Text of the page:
Difference Between SSDI and SSI

Social Security Disability Insurance (SSDI) and Supplemental Security Income (SSI) are similar in that they serve as a safety net for individuals who would otherwise likely find themselves in severe poverty.

The two federal programs adhere to the same strict definition of “disabled,” which is that recipients must be blind, terminally ill or severely limited in function or gainful employment for at least year. The acronyms are similar as well, so it’s understandable the two are frequently confused.

But as our Boston disability attorneys at Jeffrey Glassman Injury Lawyers can explain, that’s about where the likeness ends. SSDI and SSI were established at different times and under different circumstances, are financed in different ways and usually serve different people (though in some cases, individuals can obtain both kinds of benefits).

Here, we offer a breakdown of the history of both programs and some key differences. The purpose is to help potential claimants discern which is probably best for the current situation they face.

SSDI History

SSDI is a type of earned benefit that is available to individuals who suffer severe physical and/or mental impairments that prevents them from working. The ailment must be at least 12 months in duration (or expected to last that long) or else be considered a terminal condition.

The Social Security Disability Insurance program was first considered by lawmakers in the 1930s. However, in its initial form, the definition of “disability” was strict, requiring the underlying condition render a person totally unable to secure substantial gainful employment for life.

When it was passed in its more modern form by Congress in 1956, it was only available to people who were 55 and older. The rules were amended in 1960 to allow benefits for disabled workers of any age, as well as their dependents. Benefits were granted based on one’s previous work record, including length of service and wages.

SSI History

SSI, meanwhile, is a strictly need-based program that was implemented in 1974 – fourteen years after the passage of SSDI – in order to replace a disparate patchwork of state-level programs for those who were disabled or in need.

Specifically, aid to the blind, permanently and totally disabled and the elderly were federalized and put under the jurisdiction of the Social Security Administration. Initially, those who created the policy envisioned it would mostly serve the elderly. However, by the mid-1990s, two-thirds of the recipients were disabled younger adults and children. That trend has continued.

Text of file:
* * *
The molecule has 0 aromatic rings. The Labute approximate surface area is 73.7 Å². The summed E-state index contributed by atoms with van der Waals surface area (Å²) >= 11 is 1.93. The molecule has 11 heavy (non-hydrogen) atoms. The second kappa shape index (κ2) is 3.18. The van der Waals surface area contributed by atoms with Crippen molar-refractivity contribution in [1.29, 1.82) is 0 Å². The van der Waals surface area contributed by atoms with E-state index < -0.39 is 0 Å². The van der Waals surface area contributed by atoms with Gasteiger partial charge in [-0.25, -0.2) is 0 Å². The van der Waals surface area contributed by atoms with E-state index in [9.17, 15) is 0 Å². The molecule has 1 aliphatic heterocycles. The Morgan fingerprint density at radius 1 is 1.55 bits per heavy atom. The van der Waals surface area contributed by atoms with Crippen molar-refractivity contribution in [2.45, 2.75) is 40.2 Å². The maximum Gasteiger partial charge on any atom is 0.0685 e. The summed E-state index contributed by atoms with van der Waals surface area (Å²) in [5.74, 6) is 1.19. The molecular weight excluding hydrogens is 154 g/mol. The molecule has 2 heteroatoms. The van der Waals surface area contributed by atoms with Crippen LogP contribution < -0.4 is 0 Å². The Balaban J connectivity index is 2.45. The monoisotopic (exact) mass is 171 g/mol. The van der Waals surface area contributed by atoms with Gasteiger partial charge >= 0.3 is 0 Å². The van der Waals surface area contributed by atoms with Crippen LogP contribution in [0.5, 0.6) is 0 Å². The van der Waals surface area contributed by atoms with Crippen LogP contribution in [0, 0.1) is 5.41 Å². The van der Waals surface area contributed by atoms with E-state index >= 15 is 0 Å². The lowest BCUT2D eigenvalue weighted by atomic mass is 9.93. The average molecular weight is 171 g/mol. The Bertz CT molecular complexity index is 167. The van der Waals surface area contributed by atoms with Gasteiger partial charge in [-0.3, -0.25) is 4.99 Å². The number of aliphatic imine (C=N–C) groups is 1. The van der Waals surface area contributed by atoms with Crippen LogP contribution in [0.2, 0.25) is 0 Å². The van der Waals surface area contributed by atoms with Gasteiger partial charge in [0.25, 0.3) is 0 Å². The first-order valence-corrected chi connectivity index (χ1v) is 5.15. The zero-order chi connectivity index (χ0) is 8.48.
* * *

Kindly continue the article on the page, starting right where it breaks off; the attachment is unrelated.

SSI benefits have never tied to a person’s work record the way SSDI benefits are.

Key Differences Between SSDI and SSI

Although both programs are administered by the Social Security Administration, they are funded by two separate sources.

  • SSDI funding source – Social Security tax rolls
  • SSI funding source – General revenues from the U.S. Treasury

While the SSI program doled out $54 billion in benefits in 2013 (which included $3 billion in federally-administered state supplementation), the SSDI program paid about $134 billion that same year. SSI served about 8.4 million people, paying on average $529 a month per person, while SSDI served 10.2 million, with an average monthly benefit of $1,146.

  • SSDI average recipient – Men (52 percent), average age of 53, about a third of those suffering from a mental disorder.
  • SSI average recipient – Women (53 percent), nearly 60 percent between the ages of 18 and 64, with 90 percent obtaining eligibility on the basis of disability and more than half having no other income aside from SSI payments.

Because it is paid solely through payroll taxes, only those who have paid into it are eligible to collect it. That brings us to the biggest difference between the two programs:

  • SSDI eligibility – Requires a fairly extensive work history in a job for which worker paid Social Security Disability Insurance taxes, creating a “point” system threshold for benefits;
  • SSI eligibility – Requires evidence of financial need, as determined by an analysis of one’s income and assets.

SSDI recipients aren’t limited in the amount of assets or unearned income they can have the way SSI does. However, the Social Security Administration does limit the amount of money that can be earned through work when receiving SSDI. The idea is if you can earn an income, you aren’t disabled. In 2015, that limit was $1,090 for disabled applicants and $1,820 for blind applicants. The rules differ slightly for owners of businesses. Also, unlike SSI, there is no limit for SSDI recipients on unearned income, such as that collected from investments, interests or a spouse’s income.

Once benefits are awarded for SSDI, the Social Security Administration will review a recipient’s file every 3 to 7 years to determine whether the disability is ongoing. In the case of SSI recipients, benefits are reviewed every year.

A recent report from the Social Security Administration revealed that 1 in every 8 recipients of SSDI was also receiving SSI benefits.

Contact the Boston SSDI Attorneys at Jeffrey Glassman Injury Lawyers by calling 1-(617) 777-7777 for a free consultation.

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